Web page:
Trepp: Bank CRE Loan Originations Up, Delinquencies Down
Trepp LLC, New York, said bank commercial real estate originations rebounded in the third quarter, while delinquencies continue to trend downward after increasing modestly in 2020.
“At a high level, conditions seem good in commercial real estate lending, however, COVID’s impacts can still be seen,” said Matt Anderson, Trepp Managing Director of Applied Data and Research. “Delinquency rates are still elevated for lodging and retail, the property-type mix within originations has clearly shifted to the pandemic favorites (industrial and multifamily) and lenders are still casting a wary eye on urban office markets.”
Trepp’s Anonymized Loan-Level Repository of bank balance sheet loan data found commercial real estate mortgage delinquencies hit a recent peak of 1.3 percent in late 2020 as the pandemic disrupted economic activity. “Since year-end 2020, the economic recovery has helped bring mortgage delinquency rates down, with modest improvements in the first three quarters of 2021,” the report said. The overall delinquency rate as of the third quarter for bank loans was just under 1 percent, while the more serious delinquency rate stood at 0.8 percent, both above their pre-pandemic levels.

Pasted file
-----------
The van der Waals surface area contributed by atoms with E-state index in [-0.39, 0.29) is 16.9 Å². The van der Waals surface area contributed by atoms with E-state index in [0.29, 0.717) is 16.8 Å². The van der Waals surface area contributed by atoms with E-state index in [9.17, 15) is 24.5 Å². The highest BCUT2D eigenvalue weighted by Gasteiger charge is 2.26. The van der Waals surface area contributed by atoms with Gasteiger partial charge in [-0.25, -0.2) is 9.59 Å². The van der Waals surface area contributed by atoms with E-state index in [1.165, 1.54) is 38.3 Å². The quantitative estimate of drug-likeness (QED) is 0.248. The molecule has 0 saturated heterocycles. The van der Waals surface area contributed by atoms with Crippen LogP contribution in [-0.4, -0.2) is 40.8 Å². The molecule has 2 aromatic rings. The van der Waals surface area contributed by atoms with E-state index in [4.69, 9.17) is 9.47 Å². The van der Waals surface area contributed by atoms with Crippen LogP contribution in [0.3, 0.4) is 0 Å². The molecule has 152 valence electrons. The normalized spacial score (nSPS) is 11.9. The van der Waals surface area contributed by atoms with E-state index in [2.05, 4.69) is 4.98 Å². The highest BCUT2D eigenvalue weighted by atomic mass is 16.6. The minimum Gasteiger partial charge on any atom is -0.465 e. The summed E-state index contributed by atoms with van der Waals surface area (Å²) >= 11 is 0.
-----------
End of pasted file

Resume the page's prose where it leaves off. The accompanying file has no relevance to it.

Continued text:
Last week the Mortgage Bankers Association released its CREF Loan Performance Survey for the final three months of 2021. “The fourth quarter saw continued improvement in the performance of commercial and multifamily mortgages, particularly among property types that were the most impacted by the downturn,” said Jamie Woodwell, MBA Vice President of Commercial Real Estate Research. He noted the share of outstanding balances that are delinquent fell for both lodging and retail properties as property owners and lenders and servicers work through troubled deals. “The share of loan balances becoming newly delinquent was the lowest since the onset of the pandemic,” Woodwell said.
Trepp said criticized loan rates–those with a standardized risk rating of 6 or higher–showed significant variation across geographies and property types. Mid-Atlantic-based banks cited “elevated concerns” about risk across the three largest property types, multifamily, office and retail.
“Risk ratings for office loans have increased, especially in the largest markets, as the long-term prospects for the sector have become less certain,” Trepp said. “The large and commuter-dependent New York office market is the source of the Mid-Atlantic’s high 31 percent proportion of criticized loans. The other large metro areas with large CBD office markets, such as Boston and Chicago, are also driving double-digit proportions of criticized loans in the New England and East North Central areas.”
Multifamily generally has a lower proportion of criticized loans, but lenders in several areas said they were keeping a closer eye on multifamily as income and renter protections put in place in response to the pandemic expired last year, the report said. “Retail loans are widely perceived to be at higher risk, with double-digit proportions of loans in the ‘criticized’ category,” Trepp said. “The areas with the highest proportions of criticized loans were East North Central, Mid-Atlantic and New England.”